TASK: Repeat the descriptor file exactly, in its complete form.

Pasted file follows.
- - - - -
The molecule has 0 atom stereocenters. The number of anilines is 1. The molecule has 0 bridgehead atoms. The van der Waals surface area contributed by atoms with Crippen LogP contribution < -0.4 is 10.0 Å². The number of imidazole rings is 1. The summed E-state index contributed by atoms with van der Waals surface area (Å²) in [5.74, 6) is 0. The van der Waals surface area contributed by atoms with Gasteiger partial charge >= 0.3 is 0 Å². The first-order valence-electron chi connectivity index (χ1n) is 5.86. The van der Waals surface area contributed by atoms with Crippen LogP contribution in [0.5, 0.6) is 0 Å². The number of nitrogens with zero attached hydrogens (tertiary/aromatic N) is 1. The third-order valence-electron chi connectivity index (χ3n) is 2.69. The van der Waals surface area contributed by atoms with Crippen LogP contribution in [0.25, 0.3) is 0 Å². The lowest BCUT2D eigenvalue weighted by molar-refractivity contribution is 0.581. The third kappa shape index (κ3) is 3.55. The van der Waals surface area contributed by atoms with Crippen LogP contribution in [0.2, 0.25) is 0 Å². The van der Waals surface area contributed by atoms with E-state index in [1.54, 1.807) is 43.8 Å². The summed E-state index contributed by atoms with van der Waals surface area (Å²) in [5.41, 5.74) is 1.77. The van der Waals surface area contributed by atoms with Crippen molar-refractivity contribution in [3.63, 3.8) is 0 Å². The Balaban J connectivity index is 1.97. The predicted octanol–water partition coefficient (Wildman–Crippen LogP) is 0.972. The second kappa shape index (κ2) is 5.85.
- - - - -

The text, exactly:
The molecule has 0 atom stereocenters. The number of anilines is 1. The molecule has 0 bridgehead atoms. The van der Waals surface area contributed by atoms with Crippen LogP contribution < -0.4 is 10.0 Å². The number of imidazole rings is 1. The summed E-state index contributed by atoms with van der Waals surface area (Å²) in [5.74, 6) is 0. The van der Waals surface area contributed by atoms with Gasteiger partial charge >= 0.3 is 0 Å². The first-order valence-electron chi connectivity index (χ1n) is 5.86. The van der Waals surface area contributed by atoms with Crippen LogP contribution in [0.5, 0.6) is 0 Å². The number of nitrogens with zero attached hydrogens (tertiary/aromatic N) is 1. The third-order valence-electron chi connectivity index (χ3n) is 2.69. The van der Waals surface area contributed by atoms with Crippen LogP contribution in [0.25, 0.3) is 0 Å². The lowest BCUT2D eigenvalue weighted by molar-refractivity contribution is 0.581. The third kappa shape index (κ3) is 3.55. The van der Waals surface area contributed by atoms with Crippen LogP contribution in [0.2, 0.25) is 0 Å². The van der Waals surface area contributed by atoms with E-state index in [1.54, 1.807) is 43.8 Å². The summed E-state index contributed by atoms with van der Waals surface area (Å²) in [5.41, 5.74) is 1.77. The van der Waals surface area contributed by atoms with Crippen molar-refractivity contribution in [3.63, 3.8) is 0 Å². The Balaban J connectivity index is 1.97. The predicted octanol–water partition coefficient (Wildman–Crippen LogP) is 0.972. The second kappa shape index (κ2) is 5.85.